Under the Police Commission are two subsidiary offices. The Community Police Review agency investigates allegations that individual officers engaged in misconduct. And then in 2020, with the passage of Measure S1, we also established an Office of Inspector General — it’s the auditing arm of the Police Commission. They’re investigating how the system is working and making recommendations for how the city, the Police Commission, and the Police Department can improve.

To my knowledge, it is one of the strongest civilian oversight structures in California because of how comprehensive it is and how many powers voters of Oakland have entrusted to those three bodies. 

AW, Sacramento: The Police Community Review Commission developed over time. In 2004, the city council created a formal advisory commission to report on then-current policing practices and advise on bias-free policing. It served between the years 2005 and 2015. 

Since then — as with the rest of the nation — issues of trust and police accountability have become increasingly important for the city. And in 2016, the city council created the commission but increased its scope from bias-free policing to [cover] all police policies and practices and provide a venue for community engagement. The commission is an advisory body of the city council, separate from the Police Department and Office of Public Safety Accountability.

Note: The Sacramento Office of Public Safety Accountability (OPSA), established in 1999, reviews, audits, and investigates police policies, complaints, incidents, and practices.

BH: OPD has been under federal oversight for nearly two decades. Federal attorneys provide reform recommendations and monitor OPD’s progress. How does Oakland’s relatively new oversight system work with the federal oversight system? 

RR, Oakland: The intent is for our Police Commission, our Inspector General in particular, and our Community Police Review Agency to replace the structure that we have in place now. We’re not going to be under monitoring forever. There are a lot of really bright people in the city who are working tirelessly to get the city out of federal oversight. And we’ve also been looking ahead so that when that happens we have structures in place to replace the support that the federal monitoring team has been providing for the last several decades.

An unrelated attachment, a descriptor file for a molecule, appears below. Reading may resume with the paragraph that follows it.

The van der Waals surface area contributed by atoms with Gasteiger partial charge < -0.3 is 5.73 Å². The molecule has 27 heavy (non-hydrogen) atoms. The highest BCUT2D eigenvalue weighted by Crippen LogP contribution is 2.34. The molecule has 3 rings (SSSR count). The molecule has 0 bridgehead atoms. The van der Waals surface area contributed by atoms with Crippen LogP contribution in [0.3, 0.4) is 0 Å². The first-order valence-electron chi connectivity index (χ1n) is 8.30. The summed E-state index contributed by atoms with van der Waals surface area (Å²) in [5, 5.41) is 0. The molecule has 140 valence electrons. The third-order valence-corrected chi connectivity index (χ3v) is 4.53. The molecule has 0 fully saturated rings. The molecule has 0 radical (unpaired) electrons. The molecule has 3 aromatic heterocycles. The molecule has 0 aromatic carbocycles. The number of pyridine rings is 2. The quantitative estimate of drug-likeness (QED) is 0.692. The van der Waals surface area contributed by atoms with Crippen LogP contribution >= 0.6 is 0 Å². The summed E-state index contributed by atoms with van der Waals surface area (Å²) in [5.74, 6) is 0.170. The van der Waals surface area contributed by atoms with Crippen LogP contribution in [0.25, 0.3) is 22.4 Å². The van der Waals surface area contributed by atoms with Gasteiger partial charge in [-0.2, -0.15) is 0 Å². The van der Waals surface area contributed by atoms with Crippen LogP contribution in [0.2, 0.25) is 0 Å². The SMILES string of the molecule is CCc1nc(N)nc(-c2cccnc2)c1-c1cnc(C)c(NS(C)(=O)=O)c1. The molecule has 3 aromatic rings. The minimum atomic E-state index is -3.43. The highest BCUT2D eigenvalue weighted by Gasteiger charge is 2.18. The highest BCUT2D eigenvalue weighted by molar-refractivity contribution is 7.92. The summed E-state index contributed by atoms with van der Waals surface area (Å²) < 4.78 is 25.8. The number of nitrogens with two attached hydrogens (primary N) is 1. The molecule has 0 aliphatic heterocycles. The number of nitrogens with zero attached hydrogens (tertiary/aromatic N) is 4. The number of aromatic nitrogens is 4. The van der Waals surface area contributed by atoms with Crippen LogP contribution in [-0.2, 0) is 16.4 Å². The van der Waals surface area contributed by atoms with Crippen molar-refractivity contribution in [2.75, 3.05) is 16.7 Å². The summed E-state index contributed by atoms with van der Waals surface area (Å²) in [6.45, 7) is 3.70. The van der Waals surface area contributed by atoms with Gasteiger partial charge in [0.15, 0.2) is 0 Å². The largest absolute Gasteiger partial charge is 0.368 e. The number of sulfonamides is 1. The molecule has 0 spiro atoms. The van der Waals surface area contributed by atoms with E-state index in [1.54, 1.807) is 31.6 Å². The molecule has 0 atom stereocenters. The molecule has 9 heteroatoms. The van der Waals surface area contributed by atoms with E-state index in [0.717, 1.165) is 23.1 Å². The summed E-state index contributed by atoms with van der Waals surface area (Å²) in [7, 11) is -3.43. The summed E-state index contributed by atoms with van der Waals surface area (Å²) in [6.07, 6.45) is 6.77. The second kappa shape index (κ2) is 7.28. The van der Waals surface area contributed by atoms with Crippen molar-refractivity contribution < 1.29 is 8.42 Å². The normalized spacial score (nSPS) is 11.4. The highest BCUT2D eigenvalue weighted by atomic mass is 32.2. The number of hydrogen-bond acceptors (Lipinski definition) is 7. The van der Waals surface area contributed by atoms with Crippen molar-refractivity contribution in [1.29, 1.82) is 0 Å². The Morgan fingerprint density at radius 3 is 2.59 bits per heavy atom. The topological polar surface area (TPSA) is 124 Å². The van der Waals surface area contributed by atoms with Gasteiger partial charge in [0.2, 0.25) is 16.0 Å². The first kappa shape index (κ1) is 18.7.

The federal monitor has traditionally helped OPD shape and amend its policies. That’s where the Police Commission is stepping in. The monitoring team has helped OPD audit itself and improve its systems, and then root out issues and give recommendations on how to fix them. That’s where our Inspector General fits in. 

The other thing that the city is striving toward is actually doing away with the internal affairs division of OPD, such that all investigations will be handled exclusively by the Community Police Review Agency. Then the dozen or so sergeants that currently do those investigations will be back on the street, investigating crimes and supervising squads.

Man speaking at podium.

BH: Audreyell, what powers does the Sacramento Police Review Commission have?

AW, Sacramento: The commission is empowered to advise the mayor and council on police practices, policies, and best practices. They also work with OPSA by reviewing quarterly reports on different topics. For example, the commission recently reviewed OPSA’s report on search and seizure. They’re empowered to review reports on complaints against Police Department personnel and whether there’s a pattern of misconduct for policing policies.